Rare Earths Are Another Reason Apple Has To Manufacture Its Products In China

ipadMotherboard published a post (via iFixit) providing yet another reason why Apple manufactures its devices in China — rare earths. While noting that China’s lack of environmental regulations and cheap labor contribute to Apple’s choice, the report explained why use of rare earth elements may make it hard to shift manufacturing in other countries:

“But there’s another important reason why Apple and other manufacturers have their heels stuck in Chinese mud. iPad manufacturing, like the manufacturing of other electronics, requires a significant amount of rare earth elements, the 17 difficult-to-mine elements used in all kinds of green technology. It’s hard to say exactly what rare earths are in an iPad, since Apple is really tight-lipped about their materials”

iFixit’s Elizabeth Chamberlain interviewed engineering professor from Cambridge Dr. Tim Coombs who guesses that iPad’s lithium-ion polymer battery may contain lanthanum and there also may be several rare earth elements in the iPad to produce different colors in its display. Also he thinks that Smart Cover magnets and the iPad contain neodymium alloy.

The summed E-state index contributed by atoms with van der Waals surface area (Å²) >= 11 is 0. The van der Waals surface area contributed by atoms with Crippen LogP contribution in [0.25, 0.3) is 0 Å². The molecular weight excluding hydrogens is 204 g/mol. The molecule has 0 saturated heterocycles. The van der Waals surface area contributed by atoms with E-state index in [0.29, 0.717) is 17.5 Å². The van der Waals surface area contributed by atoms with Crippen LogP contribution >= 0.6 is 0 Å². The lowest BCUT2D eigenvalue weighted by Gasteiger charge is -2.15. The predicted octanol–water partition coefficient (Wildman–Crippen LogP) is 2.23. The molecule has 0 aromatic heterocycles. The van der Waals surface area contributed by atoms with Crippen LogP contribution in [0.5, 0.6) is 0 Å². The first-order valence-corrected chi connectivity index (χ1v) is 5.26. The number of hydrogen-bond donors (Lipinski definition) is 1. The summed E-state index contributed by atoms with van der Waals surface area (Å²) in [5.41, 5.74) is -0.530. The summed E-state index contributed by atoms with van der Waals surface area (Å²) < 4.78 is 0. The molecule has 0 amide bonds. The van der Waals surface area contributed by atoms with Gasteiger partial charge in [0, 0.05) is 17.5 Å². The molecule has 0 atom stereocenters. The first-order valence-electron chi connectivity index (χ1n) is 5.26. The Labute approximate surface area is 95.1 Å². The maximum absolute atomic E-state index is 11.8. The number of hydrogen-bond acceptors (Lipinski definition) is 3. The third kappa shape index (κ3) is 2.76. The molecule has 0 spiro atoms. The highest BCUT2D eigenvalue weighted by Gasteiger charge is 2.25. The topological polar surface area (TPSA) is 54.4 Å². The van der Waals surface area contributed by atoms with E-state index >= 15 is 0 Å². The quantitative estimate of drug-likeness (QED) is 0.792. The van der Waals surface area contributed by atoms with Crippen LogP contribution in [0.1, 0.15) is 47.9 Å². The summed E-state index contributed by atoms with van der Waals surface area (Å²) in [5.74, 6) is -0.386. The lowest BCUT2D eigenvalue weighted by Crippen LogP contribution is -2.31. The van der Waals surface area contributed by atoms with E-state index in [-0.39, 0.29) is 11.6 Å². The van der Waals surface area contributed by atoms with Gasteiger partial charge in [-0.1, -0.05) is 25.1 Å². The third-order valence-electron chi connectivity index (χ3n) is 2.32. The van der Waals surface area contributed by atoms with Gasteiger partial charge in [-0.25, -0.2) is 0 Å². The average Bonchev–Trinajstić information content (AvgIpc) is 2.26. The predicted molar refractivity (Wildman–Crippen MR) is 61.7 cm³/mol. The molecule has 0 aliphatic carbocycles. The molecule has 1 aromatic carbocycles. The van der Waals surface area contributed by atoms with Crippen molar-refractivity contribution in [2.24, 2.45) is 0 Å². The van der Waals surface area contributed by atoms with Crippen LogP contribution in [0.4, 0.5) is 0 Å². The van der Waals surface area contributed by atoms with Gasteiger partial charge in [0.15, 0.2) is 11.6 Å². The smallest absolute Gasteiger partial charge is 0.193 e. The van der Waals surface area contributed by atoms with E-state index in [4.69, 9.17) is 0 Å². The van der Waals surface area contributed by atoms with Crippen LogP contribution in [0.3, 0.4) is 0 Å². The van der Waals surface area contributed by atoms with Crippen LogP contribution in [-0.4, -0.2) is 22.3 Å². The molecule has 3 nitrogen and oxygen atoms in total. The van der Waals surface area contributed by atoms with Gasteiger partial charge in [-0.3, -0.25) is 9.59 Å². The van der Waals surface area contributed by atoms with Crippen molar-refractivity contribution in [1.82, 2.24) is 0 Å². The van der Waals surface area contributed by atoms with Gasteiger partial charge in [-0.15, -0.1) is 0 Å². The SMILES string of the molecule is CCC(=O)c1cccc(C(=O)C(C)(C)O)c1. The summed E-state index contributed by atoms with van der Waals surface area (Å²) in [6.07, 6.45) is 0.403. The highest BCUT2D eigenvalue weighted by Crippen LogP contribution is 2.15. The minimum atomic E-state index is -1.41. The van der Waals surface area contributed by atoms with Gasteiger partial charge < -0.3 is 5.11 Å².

According to the report, China has an advantage in this regard over other countries as it controls 95-97% of the world’s supply of rare earths elements and has often cut export quotas, making prices skyrocketing.

Taking into account continuous growth of the green industry, it is unclear if existing mining operations will satisfy the increasing demand for rare earths. Foreseeing the possibility of rare earth elements shortage, President Obama recently filed a complaint about China’s rare earth policy with the World Trade Organization.

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Written by maxim

Friday, April 20, 2012. 12:55

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